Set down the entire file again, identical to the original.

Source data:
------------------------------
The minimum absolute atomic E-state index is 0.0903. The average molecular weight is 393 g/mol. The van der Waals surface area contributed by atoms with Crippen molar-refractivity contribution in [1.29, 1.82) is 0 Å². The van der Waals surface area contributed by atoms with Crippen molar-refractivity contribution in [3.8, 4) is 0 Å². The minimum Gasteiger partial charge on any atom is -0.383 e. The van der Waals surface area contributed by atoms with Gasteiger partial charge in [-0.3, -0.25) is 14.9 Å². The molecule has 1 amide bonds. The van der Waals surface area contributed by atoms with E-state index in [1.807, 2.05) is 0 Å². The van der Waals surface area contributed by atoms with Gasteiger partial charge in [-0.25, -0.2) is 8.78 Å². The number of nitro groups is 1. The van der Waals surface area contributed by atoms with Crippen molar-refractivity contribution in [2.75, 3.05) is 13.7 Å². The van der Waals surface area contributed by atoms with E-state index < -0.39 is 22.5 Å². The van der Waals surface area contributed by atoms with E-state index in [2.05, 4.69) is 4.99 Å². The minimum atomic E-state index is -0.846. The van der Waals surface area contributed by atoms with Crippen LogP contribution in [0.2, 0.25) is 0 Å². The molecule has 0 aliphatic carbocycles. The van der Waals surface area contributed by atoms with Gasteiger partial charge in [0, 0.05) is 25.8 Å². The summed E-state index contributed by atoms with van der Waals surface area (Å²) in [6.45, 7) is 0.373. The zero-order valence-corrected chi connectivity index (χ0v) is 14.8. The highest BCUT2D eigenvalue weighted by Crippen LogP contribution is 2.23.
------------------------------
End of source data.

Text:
The minimum absolute atomic E-state index is 0.0903. The average molecular weight is 393 g/mol. The van der Waals surface area contributed by atoms with Crippen molar-refractivity contribution in [1.29, 1.82) is 0 Å². The van der Waals surface area contributed by atoms with Crippen molar-refractivity contribution in [3.8, 4) is 0 Å². The minimum Gasteiger partial charge on any atom is -0.383 e. The van der Waals surface area contributed by atoms with Gasteiger partial charge in [-0.3, -0.25) is 14.9 Å². The molecule has 1 amide bonds. The van der Waals surface area contributed by atoms with E-state index in [1.807, 2.05) is 0 Å². The van der Waals surface area contributed by atoms with Gasteiger partial charge in [-0.25, -0.2) is 8.78 Å². The number of nitro groups is 1. The van der Waals surface area contributed by atoms with Crippen molar-refractivity contribution in [2.75, 3.05) is 13.7 Å². The van der Waals surface area contributed by atoms with E-state index < -0.39 is 22.5 Å². The van der Waals surface area contributed by atoms with E-state index in [2.05, 4.69) is 4.99 Å². The minimum atomic E-state index is -0.846. The van der Waals surface area contributed by atoms with Crippen LogP contribution in [0.2, 0.25) is 0 Å². The molecule has 0 aliphatic carbocycles. The van der Waals surface area contributed by atoms with Gasteiger partial charge in [0, 0.05) is 25.8 Å². The summed E-state index contributed by atoms with van der Waals surface area (Å²) in [6.45, 7) is 0.373. The zero-order valence-corrected chi connectivity index (χ0v) is 14.8. The highest BCUT2D eigenvalue weighted by Crippen LogP contribution is 2.23.